Monday, February 18, 2008

When will organisations realise the way they deal with customers puts us at risk?

Most of you that read this will probably not have read one of my earliest posts. I talk about the compelling event which made me decide to start blogging. I'll summarise it for those that don't feel like reading it (it's quite lengthy):
My bank really annoyed me because they called to ask some questions about my credit card application. But before telling me what it was about, they proceeded to ask a bunch of questions so that I could validate myself to them.

Why is this so wrong? First of all, they called me. They should be the ones that need to validate themselves before I need to validate myself. For all I know, it could have been a phishing phone call. As security professionals, we should know better...which is why I was so annoyed at myself for capitulating before realising what I had done. The ideal situation would be some form of mutual validation of both parties (I propose a way to do this in my post). Most banks do this...which is completely idiotic. How can they say they are trying to protect their customers when one of their fundamental processes exposes us to phishing scams?

The other day, my mobile phone service provider called me (it turned out they were trying to sell me something) and did a very similar thing. This time, I knew it was them because of the caller ID (which was authentication enough for me because that's much harder to spoof), so I gave up my details when they did the "please allow us to validate you first". The only problem was that they made me give up my PIN, which is actually in full view of the call centre employee...this is another problem altogether. Identity theft anyone? (Side note: My Internet provider also does the same thing. They ask for the first 4 characters of my password - hopefully the call centre person cannot see the rest of it). But this is another topic for another day (maybe).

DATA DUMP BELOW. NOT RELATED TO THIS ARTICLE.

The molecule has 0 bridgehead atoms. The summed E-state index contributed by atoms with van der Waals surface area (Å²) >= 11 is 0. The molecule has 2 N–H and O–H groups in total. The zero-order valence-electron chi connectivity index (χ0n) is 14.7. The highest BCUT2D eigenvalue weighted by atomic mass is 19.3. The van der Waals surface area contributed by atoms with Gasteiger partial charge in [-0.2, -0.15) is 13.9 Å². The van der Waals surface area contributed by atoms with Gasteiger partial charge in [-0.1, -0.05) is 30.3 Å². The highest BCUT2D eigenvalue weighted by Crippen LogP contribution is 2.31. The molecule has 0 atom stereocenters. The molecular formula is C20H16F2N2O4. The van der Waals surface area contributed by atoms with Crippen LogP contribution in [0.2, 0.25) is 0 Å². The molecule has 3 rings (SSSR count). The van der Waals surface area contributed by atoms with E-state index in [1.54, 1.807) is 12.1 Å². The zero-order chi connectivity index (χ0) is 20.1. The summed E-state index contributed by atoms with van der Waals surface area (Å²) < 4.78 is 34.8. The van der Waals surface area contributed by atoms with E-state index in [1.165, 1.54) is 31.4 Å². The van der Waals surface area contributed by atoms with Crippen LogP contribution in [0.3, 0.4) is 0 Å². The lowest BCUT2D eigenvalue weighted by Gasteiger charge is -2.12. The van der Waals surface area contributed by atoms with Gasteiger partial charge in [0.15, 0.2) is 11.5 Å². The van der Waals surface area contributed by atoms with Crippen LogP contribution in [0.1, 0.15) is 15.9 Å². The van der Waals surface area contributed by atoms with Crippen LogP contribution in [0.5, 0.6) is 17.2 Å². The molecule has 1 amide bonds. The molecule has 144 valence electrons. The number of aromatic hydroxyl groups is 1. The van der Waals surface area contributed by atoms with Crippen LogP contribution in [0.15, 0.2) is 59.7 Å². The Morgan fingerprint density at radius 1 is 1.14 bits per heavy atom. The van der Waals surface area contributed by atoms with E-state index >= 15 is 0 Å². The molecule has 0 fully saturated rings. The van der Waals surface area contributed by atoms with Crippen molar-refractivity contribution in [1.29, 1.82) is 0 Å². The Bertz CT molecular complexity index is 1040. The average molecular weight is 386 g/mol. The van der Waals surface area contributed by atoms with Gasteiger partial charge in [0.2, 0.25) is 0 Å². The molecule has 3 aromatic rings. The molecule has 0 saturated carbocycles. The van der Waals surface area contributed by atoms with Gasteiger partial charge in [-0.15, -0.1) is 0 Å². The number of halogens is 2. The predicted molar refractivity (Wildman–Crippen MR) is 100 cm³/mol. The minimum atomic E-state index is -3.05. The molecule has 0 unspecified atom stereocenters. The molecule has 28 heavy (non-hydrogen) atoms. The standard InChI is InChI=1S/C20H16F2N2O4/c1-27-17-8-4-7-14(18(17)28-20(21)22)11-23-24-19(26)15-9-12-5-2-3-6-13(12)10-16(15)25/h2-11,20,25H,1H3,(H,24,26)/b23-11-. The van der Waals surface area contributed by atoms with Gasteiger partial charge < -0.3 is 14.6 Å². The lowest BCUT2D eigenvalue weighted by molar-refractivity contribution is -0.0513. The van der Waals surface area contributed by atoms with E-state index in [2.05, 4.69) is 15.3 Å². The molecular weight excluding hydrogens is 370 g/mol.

The phone call brought back memories of my whole bank validation incident, but this time I had an additional thought (I'll get to on).

Until the banks and other organisations that deal with consumers (and have to store/use our details) wake up and fix their processes to better protect the average non-security aware user (because good security is very much about education and awareness), we're going to have to continue to deal with them in this way and "validate" ourselves. If we can't change the way they interact with us, we can at least force a level of mutual validation/authentication and protect ourselves somewhat.

How? Next time an organisation calls and proceeds to say that they need to validate they are talking to you, just give them the wrong answer. If they are who they say they are, they'll say "I'm sorry sir/madam, but I'm afraid that's incorrect". Someone phishing for your details will accept that wrong answer as being correct. Now why didn't I think of that earlier?!

Here's the added bonus. Had I done this to my mobile phone service provider, I would have been able to say (rather gleefully I might add): "Too bad, I can't authenticate myself so you can't sell me anything."

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